Main purpose of the project has been the synthesis of a new nanogel based on a PEG-PEI copolymer decorated with a modified guanidino-glycoside compound. This nanogel should then offer the possibility to embody an antitumoral drug which did not need to undergo any previous chemical modification.
The great strength of this nanogel is its ability to interact with the heparan sulfate, one of the most represented glycosaminoglycan in our body, present on the membrane of almost every cells. Thanks to its interaction with heparansulphate, the newly modified nanogel can be easily internalized by the cell, and the drug potentially released. At the same time, the selected copolymer is totally biocompatible and biodegradable, without showing any cytotoxic effect on cells at all.
This project is clearly in the extremely actual field which deals with nanomedicine. Traditionally, antitumoral drugs are administered systemically, even though this type of administration has several drawbacks. In particular, the main issue concerns the need that the concentration of the drug resides for the longest time possible in the therapeutic window, i.e. in a concentration interval where it can be effective. To fulfill this need, the concentration of the drug often overcomes toxicity levels, with severe consequences on the whole organism. The actually spreading trend, on the other hand, aims at the possibility to irreversibly damage tumoral cells, minimally altering the physiology of the healthy ones. The antitumoral drug, through a controlled release, is forced to be selectively internalized only by specific cells, the tumoral ones in this case.
Although the synthesis of the nanogel could seem the core part of the project, it was rather articulated into three main parts: the synthesis, a computational part which dealt with molecular dynamics simulations of Neomycin and Guanidino-Neomycin before, of a more complex structure, trying to include the nanogel as well then. Guanidino-Neomycin represents the specific molecule which is able to interact with the proteoglycans found on cell membranes. There was, as a consequence, a significant interest in the comprehension of its structure in an environment similar to the human one. Neomycin is the chemical molecule easily found in commerce, which underwent guanidination to reach the final design of the interacting molecule, its analysis was considered of potential interest too.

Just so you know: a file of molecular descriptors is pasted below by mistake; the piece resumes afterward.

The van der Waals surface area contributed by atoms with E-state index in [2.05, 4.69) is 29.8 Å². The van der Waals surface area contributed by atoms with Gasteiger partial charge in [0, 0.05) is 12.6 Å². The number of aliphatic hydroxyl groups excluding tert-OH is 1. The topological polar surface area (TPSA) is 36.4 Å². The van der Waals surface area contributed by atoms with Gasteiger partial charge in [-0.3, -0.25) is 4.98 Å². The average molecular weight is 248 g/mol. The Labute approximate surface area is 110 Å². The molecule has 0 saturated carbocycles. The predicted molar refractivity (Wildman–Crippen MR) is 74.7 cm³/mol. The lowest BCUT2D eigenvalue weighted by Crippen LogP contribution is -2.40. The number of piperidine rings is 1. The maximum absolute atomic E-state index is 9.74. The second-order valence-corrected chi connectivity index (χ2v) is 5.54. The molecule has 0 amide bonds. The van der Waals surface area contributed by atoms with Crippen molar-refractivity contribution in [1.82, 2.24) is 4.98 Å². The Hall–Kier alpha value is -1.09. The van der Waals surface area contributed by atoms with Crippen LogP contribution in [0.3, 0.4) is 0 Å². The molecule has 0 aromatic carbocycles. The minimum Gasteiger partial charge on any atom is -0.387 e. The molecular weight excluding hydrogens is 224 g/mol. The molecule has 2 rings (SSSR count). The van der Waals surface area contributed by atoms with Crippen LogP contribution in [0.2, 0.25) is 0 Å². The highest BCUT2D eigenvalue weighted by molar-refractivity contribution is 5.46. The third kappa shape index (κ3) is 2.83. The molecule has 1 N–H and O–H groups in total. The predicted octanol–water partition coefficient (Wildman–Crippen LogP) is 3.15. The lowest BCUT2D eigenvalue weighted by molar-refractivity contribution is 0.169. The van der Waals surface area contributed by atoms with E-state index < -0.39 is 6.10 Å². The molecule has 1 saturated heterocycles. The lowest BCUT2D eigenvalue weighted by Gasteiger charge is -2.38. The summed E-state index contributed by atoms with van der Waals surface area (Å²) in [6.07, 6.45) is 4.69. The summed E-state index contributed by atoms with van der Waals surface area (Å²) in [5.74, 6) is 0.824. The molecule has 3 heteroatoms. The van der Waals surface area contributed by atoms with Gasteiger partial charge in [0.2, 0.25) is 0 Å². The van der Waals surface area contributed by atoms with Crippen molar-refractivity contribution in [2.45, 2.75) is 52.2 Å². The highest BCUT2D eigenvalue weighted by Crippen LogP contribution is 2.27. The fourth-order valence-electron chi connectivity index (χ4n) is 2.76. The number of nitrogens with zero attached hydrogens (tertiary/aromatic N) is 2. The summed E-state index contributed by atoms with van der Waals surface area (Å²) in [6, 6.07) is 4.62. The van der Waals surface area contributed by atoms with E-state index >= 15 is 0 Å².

While the computational and chemical parts could be performed in the meanwhile, the one related to the physical characterization was forced to follow the synthesis of the compound. It dealt with the use of spectroscopic techniques, Raman spectroscopy in particular to achieve a deep analysis of the neo-synthesized compounds.
Principal academic Tutor
Alessandro Volonterio, Department of Chemistry, Materials and Chemical Engineering “Giulio Natta”, Politecnico di Milano
Alessandro Sacchetti, Department of Chemistry, Materials and Chemical Engineering “Giulio Natta”, Politecnico di Milano
Simone Vesentini, Department of Electronics, Information and Bioengineering, Politecnico di Milano
Fabrizio Giorgis, Department of Applied Science and Technology, Politecnico di Torino
Filippo Rossi, Department of Chemistry, Materials and Chemical Engineering “Giulio Natta”, Politecnico di Milano
Aldieri Alessandra [Team Controller and Communication Coordinator], Biomedical engineering, Politecnico di Torino
Catania Giovanni, Physics of complex systems, Politecnico di Torino
Cavallaro Sara, Biomedical engineering, Politecnico di Torino
Pigoli Lorenzo, Chemical engineering, Politecnico di Milano
Sarao Stefano, Physics of complex systems, Politecnico di Torino
Sclocchi Antonio, Physics of complex systems, Politecnico di Torino